The Arctic is the northernmost region of the Earth, surrounding the North Pole. Its surface area is around 45 million square kilometers, 1/3 of which consists of the Arctic Ocean and surrounding seas. In this area only ca. 4 million people live, which makes the Arctic one of the most sparsely populated area of the Earth. Circa 10% of this number are indigenous peoples – nations, who have lived in the Arctic since the time immemorial.
As the region is so vast it is hard to define unambiguous borders to define it. Several international organisations and commitees include various regions of the northern areas of our planet into the Arctic depending on cultural and environmental criteria. There are 7 countries, whose parts lie in the Arctic (Norway, Sweden, Finland, Denmark, Canada, USA, Russia) and 1, Iceland, belongs there wholly.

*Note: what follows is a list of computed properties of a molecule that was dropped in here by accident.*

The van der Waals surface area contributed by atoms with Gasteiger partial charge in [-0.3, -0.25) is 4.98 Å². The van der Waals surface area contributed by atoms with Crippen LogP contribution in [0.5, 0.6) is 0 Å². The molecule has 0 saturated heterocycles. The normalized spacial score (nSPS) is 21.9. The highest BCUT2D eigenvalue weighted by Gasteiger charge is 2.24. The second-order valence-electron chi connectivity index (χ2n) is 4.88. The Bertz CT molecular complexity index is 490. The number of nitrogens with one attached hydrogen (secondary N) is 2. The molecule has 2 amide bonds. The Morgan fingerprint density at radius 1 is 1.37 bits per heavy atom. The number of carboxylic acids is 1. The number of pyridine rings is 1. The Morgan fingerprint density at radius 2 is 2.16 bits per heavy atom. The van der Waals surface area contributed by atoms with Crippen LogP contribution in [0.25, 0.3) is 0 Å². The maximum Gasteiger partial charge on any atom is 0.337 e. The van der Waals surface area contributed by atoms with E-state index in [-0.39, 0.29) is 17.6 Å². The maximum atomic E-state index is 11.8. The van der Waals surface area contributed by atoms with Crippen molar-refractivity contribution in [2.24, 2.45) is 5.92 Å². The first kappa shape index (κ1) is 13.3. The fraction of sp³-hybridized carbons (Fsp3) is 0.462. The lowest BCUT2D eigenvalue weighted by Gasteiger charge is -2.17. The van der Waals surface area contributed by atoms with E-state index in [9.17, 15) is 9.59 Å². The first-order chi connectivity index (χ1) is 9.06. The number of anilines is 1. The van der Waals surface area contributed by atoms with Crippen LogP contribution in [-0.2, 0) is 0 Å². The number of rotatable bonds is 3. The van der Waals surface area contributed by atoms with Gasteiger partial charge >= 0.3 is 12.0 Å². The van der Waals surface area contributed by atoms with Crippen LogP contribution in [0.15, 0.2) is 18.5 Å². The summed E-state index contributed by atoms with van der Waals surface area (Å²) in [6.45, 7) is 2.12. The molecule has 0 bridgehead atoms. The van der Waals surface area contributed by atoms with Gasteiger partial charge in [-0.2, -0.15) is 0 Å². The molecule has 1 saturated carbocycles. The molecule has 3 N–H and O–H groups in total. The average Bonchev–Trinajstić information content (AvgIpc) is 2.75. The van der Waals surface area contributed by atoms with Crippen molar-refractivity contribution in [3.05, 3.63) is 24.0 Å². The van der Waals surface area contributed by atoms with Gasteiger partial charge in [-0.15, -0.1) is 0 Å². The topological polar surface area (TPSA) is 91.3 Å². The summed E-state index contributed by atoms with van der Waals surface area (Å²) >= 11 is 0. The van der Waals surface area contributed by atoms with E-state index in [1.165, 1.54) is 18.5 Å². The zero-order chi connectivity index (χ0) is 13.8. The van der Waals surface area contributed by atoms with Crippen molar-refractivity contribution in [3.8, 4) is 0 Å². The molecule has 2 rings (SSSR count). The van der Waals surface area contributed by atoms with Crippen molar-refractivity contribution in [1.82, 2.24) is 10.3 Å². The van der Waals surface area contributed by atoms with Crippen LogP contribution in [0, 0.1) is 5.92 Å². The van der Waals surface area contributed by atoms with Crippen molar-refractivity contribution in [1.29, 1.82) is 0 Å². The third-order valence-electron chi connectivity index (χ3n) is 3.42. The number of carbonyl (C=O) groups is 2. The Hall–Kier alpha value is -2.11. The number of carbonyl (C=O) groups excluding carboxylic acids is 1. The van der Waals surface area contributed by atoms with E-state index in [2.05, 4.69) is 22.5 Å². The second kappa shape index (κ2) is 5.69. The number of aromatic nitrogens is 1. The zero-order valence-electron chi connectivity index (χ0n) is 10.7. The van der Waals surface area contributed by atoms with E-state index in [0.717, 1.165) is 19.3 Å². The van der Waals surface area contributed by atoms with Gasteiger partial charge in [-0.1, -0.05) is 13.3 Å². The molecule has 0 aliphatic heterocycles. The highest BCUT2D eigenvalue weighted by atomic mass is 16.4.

Life in the Arctic is quite different to life in other parts of the world. The biggest cities, such as Murmansk, Reykjavik or Tromso, look similarly to cities elsewhere, but there are not many cities in the Arctic and they are usually far away from each another. Many people live in small towns or settlements spread across vast reaches of Siberia, Canada and Scandinavia. Indigenous peoples sometimes settle in towns, but quite often pursue traditional lifestyles, involving e.g. reindeer herding. In the farthest north, in Spitsbergen and the Canadian Archipelago, scientific stations were established, whose function is research and support for scientists. All of these communities, regardless of size, share similar concerns of isolation, harsh climate conditions and polar day and night disturbing sleep patterns of inhabitants.